4. Services of Cloud Computing
SaaS(Software as a Service) PaaS(Platform as a Service) IaaS(Infrastructure as a Service)
Services Of Cloud computing
PaaS(Platform as a Service)
A platform is a software environment used to develop and run applications. For example, Microsoft Word is an application that runs on the Microsoft Windows platform. When people choose to cloud compute using platform as a service or ‘PaaS’, they obtain access to an online platform provided by a cloud computing vendor. They can then use this platform to develop and deliver their own online (SaaS) applications. Applications developed using PaaS may be used privately by just one or a few users within a particular company.
However, they can also be offered free or for-a-fee to anybody on the web. This means that if you have a great idea for a new online application then you can use PaaS to turn it into a reality! Several cloud suppliers now offer PaaS tools. Most notably these include Google App Engine, Microsoft Windows Azure, and Force.com. All such offerings effectively provide their customers with a box of cloud computing Lego. New applications are then constructed from the plastic bricks on offer. With Force.com, some applications can even be built using a simple drag-and-drop interface. Relatively nontechnical people can therefore create new online applications very quickly.
SaaS (Software as a Service)
Software as a service is where computer applications are accessed over the Internet rather than being installed on a local computing device or in a local data centre. So, for example, people may use an online word processor like Google Docs, an online database application like Zoho Creator, an online photo editor like Pixar, or an online invoicing application such as Zoho Invoice. Many SaaS applications are free to use, at least initially. You can find links to a great many in the Cloud Computing Directory. SaaS can provide its users with many benefits.
These include the general cloud computing advantages of dynamic scalability and any device independence, as well as the benefit of being able to use an application without incurring fixed costs. Many SaaS applications are also collaborative. This allows multiple users to share documents and even to work on them at the same time. For example, in the Google Docs spreadsheet different users can work on different cells simultaneously. The cells different users are working on are locked-off and highlighted in different colours. A real-time chat window can also be opened up alongside the spreadsheet to further enhance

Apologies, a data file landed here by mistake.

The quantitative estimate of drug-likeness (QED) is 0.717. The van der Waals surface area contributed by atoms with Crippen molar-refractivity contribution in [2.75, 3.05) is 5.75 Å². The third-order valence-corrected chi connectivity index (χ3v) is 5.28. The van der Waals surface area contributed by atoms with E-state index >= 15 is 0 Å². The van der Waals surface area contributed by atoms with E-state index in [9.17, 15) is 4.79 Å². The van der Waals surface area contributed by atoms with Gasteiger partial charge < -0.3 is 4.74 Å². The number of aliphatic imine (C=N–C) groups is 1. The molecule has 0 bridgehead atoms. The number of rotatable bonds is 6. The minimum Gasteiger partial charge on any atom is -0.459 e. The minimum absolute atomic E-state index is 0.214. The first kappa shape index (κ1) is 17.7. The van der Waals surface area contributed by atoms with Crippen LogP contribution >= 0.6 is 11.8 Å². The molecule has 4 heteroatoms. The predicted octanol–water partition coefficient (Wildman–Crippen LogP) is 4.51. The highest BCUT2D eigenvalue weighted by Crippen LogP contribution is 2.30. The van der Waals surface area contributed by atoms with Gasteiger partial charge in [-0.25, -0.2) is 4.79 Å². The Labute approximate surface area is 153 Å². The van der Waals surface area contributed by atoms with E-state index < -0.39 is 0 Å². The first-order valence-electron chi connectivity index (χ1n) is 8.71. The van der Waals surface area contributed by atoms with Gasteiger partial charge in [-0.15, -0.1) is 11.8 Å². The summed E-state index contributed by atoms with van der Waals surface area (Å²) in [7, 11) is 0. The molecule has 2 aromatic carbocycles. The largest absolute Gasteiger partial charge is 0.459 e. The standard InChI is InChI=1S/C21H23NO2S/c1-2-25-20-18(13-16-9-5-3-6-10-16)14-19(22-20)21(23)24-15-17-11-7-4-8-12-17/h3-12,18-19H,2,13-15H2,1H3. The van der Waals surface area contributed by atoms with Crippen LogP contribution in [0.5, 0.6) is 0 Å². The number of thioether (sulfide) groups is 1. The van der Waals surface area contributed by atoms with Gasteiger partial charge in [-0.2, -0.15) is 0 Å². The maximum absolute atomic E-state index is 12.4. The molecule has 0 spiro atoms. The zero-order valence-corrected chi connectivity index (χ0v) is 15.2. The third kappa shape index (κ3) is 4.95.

Indeed, Force.com claim that their “simplified programming model and cloud-based environment mean [customers] can build and run applications five times faster, at about half the cost of traditional software platforms”. Google App Engine and Force.com also allow an initial application to be created for free! Whilst PaaS is great in many situations, its users do need to be mindful of the involved flexibility verses power trade-off. What this means is that whilst PaaS makes it relatively easy to create new online applications, users are nevertheless constrained by the particular programming languages and tools provided by their PaaS supplier. In other words, PaaS vendors have total control over which Lego bricks they allow their customers to build with. Whilst this ensures that applications built using the tools on offer will always function correctly, it is nevertheless restrictive. It is for this reason that many companies and some individuals choose to cloud compute at the infrastructure level.
Dedicated physical servers and virtual server instances can perform exactly the same functions. However, there are some differences between them. For a start, virtual server instances are cheaper to supply as each does not require its own piece of physical hardware in a cloud data centre. On the other hand, virtual server instances are sometimes seen as less secure by those who do not want to share server hardware with other customers. For this reason, four categories of IaaS are available. These are most commonly known as “private clouds”, “dedicated hosting”, “hybrid hosting” and “cloud hosting”.
5. How cloud computing works?
In traditional enterprise computing, IT departments forecast demand for applications and capacity and invest time and money to develop those resources inhouse or purchase them from others and operate them in-house.
IaaS (Infrastructure as a Service)